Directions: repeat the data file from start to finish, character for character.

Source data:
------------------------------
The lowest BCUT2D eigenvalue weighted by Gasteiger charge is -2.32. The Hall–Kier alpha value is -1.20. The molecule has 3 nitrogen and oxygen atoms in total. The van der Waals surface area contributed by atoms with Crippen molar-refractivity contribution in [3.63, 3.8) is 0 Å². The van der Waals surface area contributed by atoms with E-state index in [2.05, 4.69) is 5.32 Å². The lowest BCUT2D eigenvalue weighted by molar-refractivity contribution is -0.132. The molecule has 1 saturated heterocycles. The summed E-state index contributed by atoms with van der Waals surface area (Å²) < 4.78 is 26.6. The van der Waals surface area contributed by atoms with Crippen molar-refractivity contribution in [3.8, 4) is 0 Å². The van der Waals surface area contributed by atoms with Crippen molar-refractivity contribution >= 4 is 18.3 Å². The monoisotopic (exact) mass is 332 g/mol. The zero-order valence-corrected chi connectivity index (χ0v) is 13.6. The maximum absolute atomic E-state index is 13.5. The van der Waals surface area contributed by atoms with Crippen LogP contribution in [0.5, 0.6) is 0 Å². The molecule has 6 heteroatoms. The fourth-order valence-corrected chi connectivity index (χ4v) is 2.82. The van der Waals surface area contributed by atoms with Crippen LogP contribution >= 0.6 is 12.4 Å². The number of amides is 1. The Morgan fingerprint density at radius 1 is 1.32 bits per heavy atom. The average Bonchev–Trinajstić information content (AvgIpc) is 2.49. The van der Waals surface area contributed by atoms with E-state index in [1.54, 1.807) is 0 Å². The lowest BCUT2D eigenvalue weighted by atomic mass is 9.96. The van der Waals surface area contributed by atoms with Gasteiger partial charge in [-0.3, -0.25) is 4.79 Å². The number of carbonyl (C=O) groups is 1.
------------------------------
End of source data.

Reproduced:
The lowest BCUT2D eigenvalue weighted by Gasteiger charge is -2.32. The Hall–Kier alpha value is -1.20. The molecule has 3 nitrogen and oxygen atoms in total. The van der Waals surface area contributed by atoms with Crippen molar-refractivity contribution in [3.63, 3.8) is 0 Å². The van der Waals surface area contributed by atoms with E-state index in [2.05, 4.69) is 5.32 Å². The lowest BCUT2D eigenvalue weighted by molar-refractivity contribution is -0.132. The molecule has 1 saturated heterocycles. The summed E-state index contributed by atoms with van der Waals surface area (Å²) < 4.78 is 26.6. The van der Waals surface area contributed by atoms with Crippen molar-refractivity contribution in [3.8, 4) is 0 Å². The van der Waals surface area contributed by atoms with Crippen molar-refractivity contribution >= 4 is 18.3 Å². The monoisotopic (exact) mass is 332 g/mol. The zero-order valence-corrected chi connectivity index (χ0v) is 13.6. The maximum absolute atomic E-state index is 13.5. The van der Waals surface area contributed by atoms with Crippen LogP contribution in [0.5, 0.6) is 0 Å². The molecule has 6 heteroatoms. The fourth-order valence-corrected chi connectivity index (χ4v) is 2.82. The van der Waals surface area contributed by atoms with Crippen LogP contribution >= 0.6 is 12.4 Å². The number of amides is 1. The Morgan fingerprint density at radius 1 is 1.32 bits per heavy atom. The average Bonchev–Trinajstić information content (AvgIpc) is 2.49. The van der Waals surface area contributed by atoms with E-state index in [1.54, 1.807) is 0 Å². The lowest BCUT2D eigenvalue weighted by atomic mass is 9.96. The van der Waals surface area contributed by atoms with Gasteiger partial charge in [-0.3, -0.25) is 4.79 Å². The number of carbonyl (C=O) groups is 1.